Recommended Subwoofer Hz Frequency Range

By John Smith

Audio frequency is an audible periodic vibration measured in hertz. The higher the frequency, the higher-pitched the sound. On average, humans have the ability to hear sounds within the range of 20 to 20,000 Hz. Subwoofers are loudspeakers built to reproduce the lowest audible frequencies. Capabilities vary between subwoofers, but generally, they are able to produce frequencies from 20 to 200 Hz. As a general recommendation, it is wise to limit a subwoofer’s range to 100 Hz and below through the use of a crossover.

Limits of Human Hearing

Some subwoofers can produce tones below 20 Hz. However, as frequencies drop below 20 Hz, fewer people are able to discern the sound. Under optimal conditions, where a listener has exceptional hearing and the environment is free of competing sounds, the human ear is capable of picking up frequencies as low as 12 Hz. Typically though, frequencies within the range of 4 to 16 Hz are felt but not heard. A subwoofer capable of producing such pitches is contributing physical vibrations, rather than audible sound, to the experience.

Lower Limits of Subwoofers

The efficiency of subwoofers drops off as frequencies approach zero. Larger diameter subs are better suited to reproduce the lowest tones. High excursion and ample wattage are also contributors to low frequency production. Quality of materials and enclosure design play important roles as well. Some subs are capable of reaching down to 1 Hz, though that achievement can only be verified with scientific equipment; 1 Hz is well out of the range of human sensation.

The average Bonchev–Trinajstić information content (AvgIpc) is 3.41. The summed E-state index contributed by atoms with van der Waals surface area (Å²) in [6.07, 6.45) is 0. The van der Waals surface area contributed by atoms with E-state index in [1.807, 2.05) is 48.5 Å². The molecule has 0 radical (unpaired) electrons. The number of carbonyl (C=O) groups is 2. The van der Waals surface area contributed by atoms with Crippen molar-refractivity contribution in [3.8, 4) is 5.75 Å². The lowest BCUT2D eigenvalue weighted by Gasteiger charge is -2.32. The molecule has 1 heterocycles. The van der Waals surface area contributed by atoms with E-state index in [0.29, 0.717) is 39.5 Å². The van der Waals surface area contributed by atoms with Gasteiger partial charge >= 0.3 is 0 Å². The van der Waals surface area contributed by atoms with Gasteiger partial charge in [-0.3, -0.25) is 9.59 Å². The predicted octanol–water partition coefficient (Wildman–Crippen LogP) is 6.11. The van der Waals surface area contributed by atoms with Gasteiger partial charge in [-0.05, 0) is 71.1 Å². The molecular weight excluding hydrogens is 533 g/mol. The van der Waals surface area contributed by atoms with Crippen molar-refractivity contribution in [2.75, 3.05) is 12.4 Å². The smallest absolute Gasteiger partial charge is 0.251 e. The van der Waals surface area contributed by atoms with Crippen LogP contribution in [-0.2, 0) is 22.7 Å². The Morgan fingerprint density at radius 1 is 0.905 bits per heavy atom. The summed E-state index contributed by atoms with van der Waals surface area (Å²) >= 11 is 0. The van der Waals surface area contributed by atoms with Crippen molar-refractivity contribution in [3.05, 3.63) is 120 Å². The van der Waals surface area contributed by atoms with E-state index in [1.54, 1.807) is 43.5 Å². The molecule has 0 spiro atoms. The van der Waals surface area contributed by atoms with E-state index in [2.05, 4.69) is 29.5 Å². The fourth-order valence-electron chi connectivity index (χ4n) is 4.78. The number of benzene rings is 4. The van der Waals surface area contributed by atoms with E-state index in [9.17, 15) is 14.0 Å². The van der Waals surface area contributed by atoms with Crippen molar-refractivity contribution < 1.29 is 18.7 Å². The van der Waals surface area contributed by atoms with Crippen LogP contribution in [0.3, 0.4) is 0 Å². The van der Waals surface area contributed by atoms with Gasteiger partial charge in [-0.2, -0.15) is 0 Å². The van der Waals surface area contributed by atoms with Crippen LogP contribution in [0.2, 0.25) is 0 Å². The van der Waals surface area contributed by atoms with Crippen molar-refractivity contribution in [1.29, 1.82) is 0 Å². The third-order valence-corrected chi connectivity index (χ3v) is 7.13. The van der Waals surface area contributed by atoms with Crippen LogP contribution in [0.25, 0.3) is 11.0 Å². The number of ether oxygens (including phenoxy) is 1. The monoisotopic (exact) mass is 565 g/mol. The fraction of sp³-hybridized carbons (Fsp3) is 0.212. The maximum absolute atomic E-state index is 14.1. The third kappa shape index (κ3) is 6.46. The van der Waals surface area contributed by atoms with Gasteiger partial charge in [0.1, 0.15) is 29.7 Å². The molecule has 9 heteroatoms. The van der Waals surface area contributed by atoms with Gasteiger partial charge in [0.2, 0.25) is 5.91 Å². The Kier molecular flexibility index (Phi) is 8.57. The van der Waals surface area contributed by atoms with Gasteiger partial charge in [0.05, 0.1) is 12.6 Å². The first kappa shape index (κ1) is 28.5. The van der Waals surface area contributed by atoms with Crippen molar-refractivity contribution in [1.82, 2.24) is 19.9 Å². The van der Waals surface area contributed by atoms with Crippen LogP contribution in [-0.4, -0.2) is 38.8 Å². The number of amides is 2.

Upper Limits of Subwoofers

Subwoofers are typically limited on the upper end at around 200 Hz. Loudspeakers are capable of producing frequencies in excess of the limits of human hearing, but subwoofers are by definition built to handle the lowest frequencies only. Expanding a sub’s upper frequency limit is possible, but the design modifications needed to do this would mean its lower frequency limit would suffer. The work of producing frequencies of roughly 200 Hz and above is best left for other speakers in an audio system.


Crossovers limit the frequency response of a speaker. Subwoofers typically employ a crossover called a “low-pass filter.” A low-pass filter only permits source frequencies of a certain hertz and below to reach the subwoofer. For example, a subwoofer might be capable of producing sound in the range of 20 to 200 Hz, but a crossover could limit the sub to producing only frequencies of 100 Hz and below. This could be desirable if other speakers in the system are capable of handling frequencies of 100 Hz and above, and the system builder wants the subwoofer to contribute only the very lowest of tones.